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“Pandemic deepens existing inequalities”

The UN Secretary-General has introduced the Policy Brief, which analyzes the risks of gender inequality in the context of the pandemic and is aimed at policy makers.


“The 25th anniversary of the Beijing Action Plan for 2020 is expected to become a cornerstone for gender equality. Instead, limited success due to the spread of coronavirus, even in recent decades, may be reversed. The co-chair deepens the existing inequalities, revealing the vulnerabilities of social, political and economic systems, which in turn reinforce the impact of the co-operation, ”the UN Secretary-General said in a statement.


The authors of the report emphasize that in all areas, from healthcare to the economy, from security to social security, the effects of COVID-19 are exacerbated for women due to gender-based discrimination.


Regarding economic repercussions, it is noted that they differ from men’s in the case of women, as women, being more involved in the informal sector of the economy, are unable to enjoy social protection. The situation is worse in developing countries, where 70 percent of women are informal workers. Many women are the only parents in the household, the head of the family, and the loss of work has a particularly painful effect on such families.


The Ebola epidemic has shown that quarantine has a significant effect on women’s economic and living conditions, increasing poverty and causing food shortages. The solution to the problem is to reduce gender in addition to education, and to expand the presence of women in the labor market.


In the field of healthcare, it is noted that 70% of the employees of the system are women, and these days they are fighting on the front lines. Women are doctors, nurses, community health workers, midwives, and cleaners. Despite these figures, they are often not represented in the COVID-19 global decision-making process.


The next task in this area is to define sexual and reproductive health services, including maternal health and gender-based violence services, which are key to women’s and girls’ health, rights and well-being. Inaccessibility or improper delivery of these services can lead to an increase in maternal mortality, exacerbation of diseases, pregnancy among adolescents, and an increase in HIV and sexually transmitted diseases. Hence, the call to ensure the continuity of medical, neonatal care and support services for women victims of domestic violence in the context of the epidemic.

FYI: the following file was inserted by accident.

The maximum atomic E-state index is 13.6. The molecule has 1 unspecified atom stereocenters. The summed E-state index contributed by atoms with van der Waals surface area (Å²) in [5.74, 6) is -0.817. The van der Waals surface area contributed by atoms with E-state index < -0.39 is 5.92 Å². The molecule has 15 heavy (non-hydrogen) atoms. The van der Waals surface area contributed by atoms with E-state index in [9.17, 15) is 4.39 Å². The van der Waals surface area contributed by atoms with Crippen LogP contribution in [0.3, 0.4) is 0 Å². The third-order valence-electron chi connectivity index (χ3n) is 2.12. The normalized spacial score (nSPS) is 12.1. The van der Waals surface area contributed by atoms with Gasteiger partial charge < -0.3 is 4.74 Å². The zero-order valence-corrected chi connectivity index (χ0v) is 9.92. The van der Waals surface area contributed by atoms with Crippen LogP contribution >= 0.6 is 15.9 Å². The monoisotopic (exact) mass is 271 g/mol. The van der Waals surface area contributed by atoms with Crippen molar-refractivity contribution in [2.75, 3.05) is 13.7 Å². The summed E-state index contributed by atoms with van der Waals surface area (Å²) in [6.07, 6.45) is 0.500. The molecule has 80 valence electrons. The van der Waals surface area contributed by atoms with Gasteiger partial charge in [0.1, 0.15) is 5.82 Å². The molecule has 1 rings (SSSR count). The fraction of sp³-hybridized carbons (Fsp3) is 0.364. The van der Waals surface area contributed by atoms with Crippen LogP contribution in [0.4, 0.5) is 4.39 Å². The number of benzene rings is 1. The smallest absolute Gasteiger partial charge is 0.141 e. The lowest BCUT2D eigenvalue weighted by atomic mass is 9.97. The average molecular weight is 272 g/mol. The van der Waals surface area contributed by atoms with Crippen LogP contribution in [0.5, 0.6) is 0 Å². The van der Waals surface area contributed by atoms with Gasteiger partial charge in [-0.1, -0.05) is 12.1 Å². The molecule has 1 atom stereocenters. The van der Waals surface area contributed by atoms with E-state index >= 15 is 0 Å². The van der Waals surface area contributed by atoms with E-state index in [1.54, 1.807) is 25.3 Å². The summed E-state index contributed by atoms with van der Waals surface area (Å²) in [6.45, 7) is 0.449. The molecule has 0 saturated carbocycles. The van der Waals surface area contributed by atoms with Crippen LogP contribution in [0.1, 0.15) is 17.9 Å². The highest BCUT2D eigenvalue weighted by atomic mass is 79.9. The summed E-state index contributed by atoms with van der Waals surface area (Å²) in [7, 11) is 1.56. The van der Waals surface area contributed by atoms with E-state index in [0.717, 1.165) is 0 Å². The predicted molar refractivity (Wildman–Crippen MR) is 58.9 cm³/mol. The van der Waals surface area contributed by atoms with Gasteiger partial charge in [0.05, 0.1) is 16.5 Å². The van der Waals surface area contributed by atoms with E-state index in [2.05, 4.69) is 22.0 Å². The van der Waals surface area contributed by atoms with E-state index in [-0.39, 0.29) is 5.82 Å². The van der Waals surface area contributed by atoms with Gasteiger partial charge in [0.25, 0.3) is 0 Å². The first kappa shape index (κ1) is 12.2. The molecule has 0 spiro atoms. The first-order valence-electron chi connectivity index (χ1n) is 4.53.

UN experts also call on governments to pay close attention to the role of health care workers on the front lines and their needs by providing them with protective and disinfectants.


The report on the care of family members states that this unpaid and invisible investment has a real impact on the economy. If before the pandemic women did three times more unpaid housework than men, the demand for care in the conditions of the pandemic is increasing, which deepens the gender inequality in the division of labor. According to UNESCO, 1.52 billion students, pupils and more than 60 million teachers are at home with the coronavirus because the schools are not working. As a rule, child care is placed on women’s shoulders not only by the structure of the labor market, but also by social norms. Here, too, experts emphasize the need for rapid and effective efforts and steps to increase women’s representation in the market. They are most needed in the hospital, food and tourism sectors, where women’s involvement is high.


Regarding domestic violence, it is noted that the number of cases is increasing during the days of the epidemic, the situation is becoming more complicated, as many support centers, services are not functioning or are partially functioning, the classrooms are full or closed. Law enforcement and health services often fail to provide adequate support, and civil society representatives are isolated. The report emphasizes the need for legal regulations that will define the rule of law in emergencies and help prevent gender-based violence. Among the basic and vital services, shelters for victims of domestic violence should also be considered, moreover, in such situations, shelter opportunities should be expanded using empty hotels and educational institutions.


In terms of humanitarian and development programs and initiatives, the epidemic can also have negative consequences. In particular, the suspension, cancellation and postponement of such programs can lead to serious problems in the areas of humanitarian assistance and human rights protection. In the same context, programs aimed at ensuring women’s participation in decision-making are being developed.


In the situation of pandemic the issue of gender is addressed in the recent document of United Nations Development Program (UNDP) “ COVID-19 and the economic consequences of gender inequality: Recommendations for Policy Makers” document. As for the governments of Latin American countries, it can, in general, serve as a guide to gender-sensitive approaches to the fight against the virus.


COVID-19 is a crisis that requires urgent response. In order to mitigate the socio-economic effects of the crisis on the spread of the epidemic, coordinated and integrated measures are needed in the field of healthcare and family care. In this regard, the role of women is emphasized, as it is women who are at the forefront of health and care response, helping victims in health care facilities, social services, ensuring the well-being of families, care and stability in households. Economic repercussions could have far-reaching effects and deepen existing inequalities, including gender inequality, ”the UNDP said in a statement.

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